Tecentriq-chemo Combo OK’d as First-line Treatment for Certain Metastatic NSCLC Patients

Tecentriq-chemo Combo OK’d as First-line Treatment for Certain Metastatic NSCLC Patients
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The U.S. Food and Drug Administration (FDA) has approved Tecentriq (atezolizumab) in combination with chemotherapy — Abraxane (nab-paclitaxel) plus carboplatin — as a first-line treatment for patients with metastatic non-squamous non-small cell lung cancer (NSCLC) whose tumors do not have any mutations in the EGFR or ALK genes.

Tecentriq is an immune checkpoint inhibitor (an immunotherapy that blocks  the proteins that stop the immune system from attacking cancer cells). It is  developed and marketed by Genentech, a Roche subsidiary, and has been approved by the FDA and the European Commission (EC) to treat certain types of cancer, including bladder and lung cancer.

The decision to approve this Tecentriq combo was based on data from the open-label, randomized, IMpower130 Phase 3 clinical trial (NCT02367781), in which the combination extended the lives of metastatic non-squamous NSCLC patients by a median of 4.7 months compared to chemotherapy alone, while also increasing the time without disease progression.

IMpower130 included a group of 724 untreated patients were assigned randomly at a ratio of 2:1 to receive either 21-day cycles of Tecentriq in combination with chemotherapy (Abraxane plus carboplatin), or chemo alone.

Treatment continued for four or six cycles, or until loss of clinical benefit, whichever occurred first. People in the Tecentriq group received Tecentriq in the maintenance phase until loss of clinical benefit; those in the chemo arm were offered best supportive care.

The trial’s primary outcomes included overall survival and the time until disease progression or death, whichever occurred first (progression-free survival).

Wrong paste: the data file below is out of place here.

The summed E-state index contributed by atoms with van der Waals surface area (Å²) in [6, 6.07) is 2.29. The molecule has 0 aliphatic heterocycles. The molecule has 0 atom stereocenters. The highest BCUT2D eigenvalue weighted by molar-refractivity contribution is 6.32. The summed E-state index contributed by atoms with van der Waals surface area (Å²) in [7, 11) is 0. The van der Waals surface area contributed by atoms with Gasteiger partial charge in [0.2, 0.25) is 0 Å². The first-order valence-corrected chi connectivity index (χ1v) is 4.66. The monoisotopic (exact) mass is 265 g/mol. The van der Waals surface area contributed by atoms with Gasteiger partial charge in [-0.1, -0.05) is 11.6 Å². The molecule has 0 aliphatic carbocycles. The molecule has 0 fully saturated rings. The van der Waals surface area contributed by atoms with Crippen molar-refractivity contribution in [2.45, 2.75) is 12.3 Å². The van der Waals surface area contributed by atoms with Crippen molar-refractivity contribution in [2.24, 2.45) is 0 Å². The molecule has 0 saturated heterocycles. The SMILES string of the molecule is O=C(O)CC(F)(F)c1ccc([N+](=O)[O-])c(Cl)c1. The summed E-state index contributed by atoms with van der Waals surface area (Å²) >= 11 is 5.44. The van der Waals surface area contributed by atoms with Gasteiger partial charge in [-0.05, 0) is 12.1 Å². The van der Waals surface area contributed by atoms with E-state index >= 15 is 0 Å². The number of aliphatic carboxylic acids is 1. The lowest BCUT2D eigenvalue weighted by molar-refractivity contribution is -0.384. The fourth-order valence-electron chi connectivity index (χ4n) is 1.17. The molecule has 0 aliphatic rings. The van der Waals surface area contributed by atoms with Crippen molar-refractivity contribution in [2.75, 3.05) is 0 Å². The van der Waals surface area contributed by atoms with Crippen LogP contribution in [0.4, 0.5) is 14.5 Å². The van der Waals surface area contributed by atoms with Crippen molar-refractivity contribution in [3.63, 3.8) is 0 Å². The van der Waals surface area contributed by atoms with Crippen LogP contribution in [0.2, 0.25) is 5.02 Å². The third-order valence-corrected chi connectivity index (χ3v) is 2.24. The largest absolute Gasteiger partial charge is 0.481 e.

Findings revealed that adding Tecentriq to chemotherapy agents prolonged patients’ lives from a median of 13.9 to 18.6 months. The combo treatment also prolonged the time patients lived without showing signs of disease progression from 6.5 to 7.2 months.

The safety profile of the Tecentriq-chemo combo was consistent with the known safety profiles of individual medications. No new safety concerns were identified for this specific combination.

Severe (grade 3) and life-threatening (grade 4) treatment-related adverse events were more frequent among those treated with Tecentriq (73.2%) than among those treated with chemo alone (60.3%).

“We are pleased to offer this Tecentriq-based combination as a new treatment option that can provide a clinically meaningful survival benefit for people with non-squamous non-small cell lung cancer,” Levi Garraway, MD, PhD, head of Global Product Development and chief medical officer at Roche, said in a press release.

“Today’s approval offers another opportunity to help prolong the lives of people with this type of the disease,” Garraway said.

The FDA previously approved Tecentriq in combination with Avastin (bevacizumab), Taxol (paclitaxel) and carboplatin for the same indication in December 2018. Tecentriq also is approved in the U.S. as a first-line treatment for adults with extensive-stage small cell lung cancer (ES-SCLC), when used in combination with carboplatin and etoposide.

Nine Phase 3 clinical trials assessing the safety and effectiveness of Tecentriq, either alone or in combination with other medications, are underway in patients with different types of lung cancer. Roche also is exploring the therapeutic potential of Tecentriq in other types of cancers, including genitourinary, skin, breast, gastrointestinal, gynecological and head and neck cancers.

Joana holds a BSc in Biology, a MSc in Evolutionary and Developmental Biology and a PhD in Biomedical Sciences from Universidade de Lisboa, Portugal. Her work has been focused on the impact of non-canonical Wnt signaling in the collective behavior of endothelial cells — cells that made up the lining of blood vessels — found in the umbilical cord of newborns.
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Inês holds a PhD in Biomedical Sciences from the University of Lisbon, Portugal, where she specialized in blood vessel biology, blood stem cells, and cancer. Before that, she studied Cell and Molecular Biology at Universidade Nova de Lisboa and worked as a research fellow at Faculdade de Ciências e Tecnologias and Instituto Gulbenkian de Ciência. Inês currently works as a Managing Science Editor, striving to deliver the latest scientific advances to patient communities in a clear and accurate manner.
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Joana holds a BSc in Biology, a MSc in Evolutionary and Developmental Biology and a PhD in Biomedical Sciences from Universidade de Lisboa, Portugal. Her work has been focused on the impact of non-canonical Wnt signaling in the collective behavior of endothelial cells — cells that made up the lining of blood vessels — found in the umbilical cord of newborns.
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